Tires can fail in a surprisingly large number of ways, some more severe than others. While it's never fun to find yourself trapped by a bad tire, not every tire emergency means that a costly replacement is in your future. In many cases, you may be able to repair your tire, saving you plenty of money and helping you to get back on the road more quickly.
Unfortunately, it's also easy to make the wrong choices in a tire emergency and cause more damage. Repairing a tire under these circumstances can be more costly or even impossible. These three tips will help you deal with a roadside tire emergency safely without ruining a tire that may still be recoverable.
1. Never Drive on a Flat
Tire shops need to follow several procedures to determine if your tire is a good repair candidate. Tires with excessive damage or damage in specific areas will be unsafe, even after a repair, so you'll need to replace them. In particular, tire technicians need to determine if your tire's internal structure is still intact and safe.
Causing damage to your sidewall is the easiest way to turn a repairable tire into a lost cause. Driving on a flat tire, even for just a few minutes, can destroy its internal structure and force you to replace it. If you're hoping to save money by repairing your tire, avoid driving on a flat. In the long run, calling for roadside assistance will be much cheaper than a half-mile drive to the nearest air pump.
2. Don't Make Temporary Repairs
You can find many repair kits in any automotive parts store or big-box retailer. While these kits may be safe to drive on for a while, they don't qualify as an approved repair tire. When technicians repair a tire, they need to confirm that your tire is free of other defects, excessive repairs, or unapproved repairs. These straightforward plug kits can make your tire ineligible for future professional repairs.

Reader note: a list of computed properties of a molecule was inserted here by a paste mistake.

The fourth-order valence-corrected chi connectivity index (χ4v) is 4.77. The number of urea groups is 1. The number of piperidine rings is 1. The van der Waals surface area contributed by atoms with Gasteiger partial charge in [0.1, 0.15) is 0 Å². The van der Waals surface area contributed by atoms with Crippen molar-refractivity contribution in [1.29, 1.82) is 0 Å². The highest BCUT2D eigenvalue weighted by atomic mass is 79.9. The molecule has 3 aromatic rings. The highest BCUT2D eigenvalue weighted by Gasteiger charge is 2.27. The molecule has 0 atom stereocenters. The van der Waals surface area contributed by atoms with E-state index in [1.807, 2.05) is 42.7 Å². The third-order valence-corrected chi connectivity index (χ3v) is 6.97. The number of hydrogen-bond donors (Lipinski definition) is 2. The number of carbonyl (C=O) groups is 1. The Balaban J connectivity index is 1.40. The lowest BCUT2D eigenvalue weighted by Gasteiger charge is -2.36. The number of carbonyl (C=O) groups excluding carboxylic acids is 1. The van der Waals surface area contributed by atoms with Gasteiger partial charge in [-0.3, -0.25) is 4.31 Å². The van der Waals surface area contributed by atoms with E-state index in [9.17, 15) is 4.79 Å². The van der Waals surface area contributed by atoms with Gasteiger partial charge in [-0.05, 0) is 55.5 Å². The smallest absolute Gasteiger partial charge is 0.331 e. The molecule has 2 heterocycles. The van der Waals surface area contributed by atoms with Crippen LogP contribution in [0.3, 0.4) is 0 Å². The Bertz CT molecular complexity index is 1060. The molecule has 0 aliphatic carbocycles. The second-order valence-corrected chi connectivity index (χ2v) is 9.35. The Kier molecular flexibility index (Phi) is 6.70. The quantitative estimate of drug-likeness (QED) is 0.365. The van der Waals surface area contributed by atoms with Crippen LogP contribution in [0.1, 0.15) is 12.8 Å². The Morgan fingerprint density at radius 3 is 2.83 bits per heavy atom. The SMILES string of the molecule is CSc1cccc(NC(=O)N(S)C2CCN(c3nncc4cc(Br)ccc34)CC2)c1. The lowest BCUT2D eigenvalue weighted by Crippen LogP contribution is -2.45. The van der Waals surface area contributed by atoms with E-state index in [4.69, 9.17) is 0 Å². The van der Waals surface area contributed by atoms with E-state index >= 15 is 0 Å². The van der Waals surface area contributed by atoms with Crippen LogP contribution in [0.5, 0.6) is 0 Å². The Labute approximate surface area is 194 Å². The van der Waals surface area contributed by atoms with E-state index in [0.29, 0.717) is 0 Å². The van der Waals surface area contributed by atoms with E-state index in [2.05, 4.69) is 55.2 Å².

In general, it's best to avoid making temporary emergency repairs unless you're sure that you'll be replacing your tire soon. If you intend to keep your tire for the long run, leave it to the experts instead of trying to fix the problem yourself.
3. Schedule Repairs As Soon As Possible
You might be okay with adding air to your tire every few weeks, but a slow leak can worsen over time. Driving on a tire that's losing air can be dangerous and may ultimately result in damage that's too severe to repair. Even worse, you may inadvertently damage the sidewall or internal structure by waiting too long between air pump visits.
If you want to repair your tire and continue to use it for many thousands of miles, it's best to schedule an appointment with a tire service as soon as you notice the problem. This approach minimizes the likelihood that you'll cause more damage and helps ensure you get a safe and permanent repair.Share
28 December 2021
When is the last time you had your brakes checked? Are you waiting until you hear the brake pads grinding into the rotors before you do anything to replace them? Does your car pull to one side when you press on the brakes? Do you feel a shimmying in your steering wheel and brake pedal as you press the pedal to stop? If you have any of these issues, it is time for you to learn how to care for the brakes on your car effectively. Taking preventative measures and getting repair work done before serious problems arise will save you money over the years.